Midnight’s Lair

February 15, 2016 at 6:00 pm (Reads) (, , , )

lairMidnight’s Lair by Richard Laymon


Midnight’s Lair was the first Laymon book I read, over twenty years ago, and bits and pieces of the story have stayed with me all that time. It’s a great idea — a group of tourists touring an underground lake are plunged into darkness and have to find a way out — and a lot of the scenes have power, so I was looking forward to re-reading the book, even though his books have been mostly misses with me. This one, I thought, would show me whether there was something good about Laymon’s style.

The short answer is: Mostly. The novel starts off with its hook, unspooling the rest of the events from that moment, and it works surprisingly well. I finally saw Laymon’s characterization skills at its best, since he managed to create his main characters very well, in a short span of time. I think he minimizes them, though, by giving them romantic entanglements that develop in the span of minutes or hours. My guess is he’s hoping to get the readers more engaged in the characters by giving them something to live for, so to speak, but the relationships develop so quickly that they seem trivial. Darcy, the main protagonist, is capable, smart, tenacious, and has more of a reason to get out of the cave than just survival (her mother is above ground, and events develop to the point where she has to get out to make sure her mother is all right), but when she starts smooching and loving on Greg, the male protagonist, she suddenly becomes a lot less interesting. I think developing a romance from the two characters is fine (in fact, it would be disappointing had they not hooked up by the end of the story), but let them get out of their predicament before they start giving over to their physical desires. Speed may be a cheesy action flick, but at least it got the romantic aspect of the story right.

Midnight’s Lair would make an excellent premise book, except for the fact that Laymon has to go and make it about more than just escaping an underground lake cavern in the dark. He has to bring in a group of people who live in that darkness feeding on the people who are unfortunate enough to become trapped down with them. Laymon populates his group of people just right, so there’s internal conflict to go along with the main conflict of just surviving long enough to escape, and that alone is enough to carry the story. I get that this is a horror novel, and that Laymon needed to add an unknown protagonist, but I thought the idea of forty people trapped underground in pitch blackness, along with a sexual predator, was enough of a story by itself.

I do my best to separate an author from his or her fiction, but with Laymon, I have to wonder what his worldview was like to write these kinds of books. In Midnight’s Lair, there’s a scene where people are watching a hotel burn to the ground, and one guy comes on to a woman in her bathing suit. She rebuffs him, mentioning that her daughter is trapped beneath the fire in the caves, and as she walks away, she hears him call her a “tightass cunt”. I’m probably showing my privilege here, but are there really men out there who would act like that in that kind of a situation? That sort of thing isn’t limited just to this book, though; there’s usually a character like that (sometimes more than one) in every one of his books. Laymon at least portrays his male protagonists as being respectful, but did he think all other men were like this? Or are they, and I’m just unaware?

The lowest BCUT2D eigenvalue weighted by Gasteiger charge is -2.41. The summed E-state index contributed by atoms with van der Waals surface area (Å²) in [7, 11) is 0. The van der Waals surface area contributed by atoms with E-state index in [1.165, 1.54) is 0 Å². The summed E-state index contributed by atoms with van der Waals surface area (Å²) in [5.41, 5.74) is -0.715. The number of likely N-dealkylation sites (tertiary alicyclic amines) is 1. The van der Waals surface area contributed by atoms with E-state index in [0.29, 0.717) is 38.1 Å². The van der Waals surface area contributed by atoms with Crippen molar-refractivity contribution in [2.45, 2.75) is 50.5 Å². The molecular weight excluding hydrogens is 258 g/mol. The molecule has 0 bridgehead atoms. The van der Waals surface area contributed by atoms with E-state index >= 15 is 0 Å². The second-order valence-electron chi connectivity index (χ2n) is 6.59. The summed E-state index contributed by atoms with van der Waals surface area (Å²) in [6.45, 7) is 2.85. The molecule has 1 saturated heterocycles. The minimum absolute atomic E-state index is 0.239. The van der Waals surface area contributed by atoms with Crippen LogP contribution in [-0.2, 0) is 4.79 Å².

By contrast, the novel also features a character — a sexual predator — in the caves who takes the opportunity to take his stalking of another character up a level, despite the situation being one of life or death. I could accept that, since I can accept that a sexual predator would be self-absorbed, obsessed, and unable to judge the appropriateness of a situation, but I had a hard time with the casual misogyny of the other male characters in the novel. I should note that I started reading Laymon’s books after finishing up Jack Ketchum’s books, where I didn’t see this kind of problem, even when his books were much more brutal, much darker, and committed worse atrocities toward women. There was misogyny there, too, but it didn’t seem to be as prevalent and consuming as it is in Laymon’s books. In Ketchum’s books, the misogyny was the main problem; in Laymon’s books, it’s just part of the background.

Laymon also makes his female protagonists fit, and usually has at least one overweight female character (described by other characters — bad and good — as “gross”), who is either an antagonist, or marked to be killed off later in the story. Later, when the group first get a hint of being saved, they start talking about the first thing they’re going to do on getting out. The men talk of eating steak and drinking alcohol, but the women want baths. Laymon makes it explicit in his narrative: “‘All I want’s a long, hot bath.’ That was a woman, of course.” It’s disappointing in lots of ways, and where some critics can look at his other portrayals of women and write them off as satire of some kind, that kind of casually sexist portrayal can’t be dismissed as easily.

The story is engaging, and is certain to be memorable, but it’s not without its problems. I’m thinking that these problems are just part of reading a Laymon book. I still like his style enough to keep moving forward, but I’m not sure what the difference is between him and, say, Bentley Little, whose casual sexism made me quit reading his books. Though, if I’m being honest, Little’s stories started to get boring. Laymon’s novels, at least, are anything but, even with all the problems.

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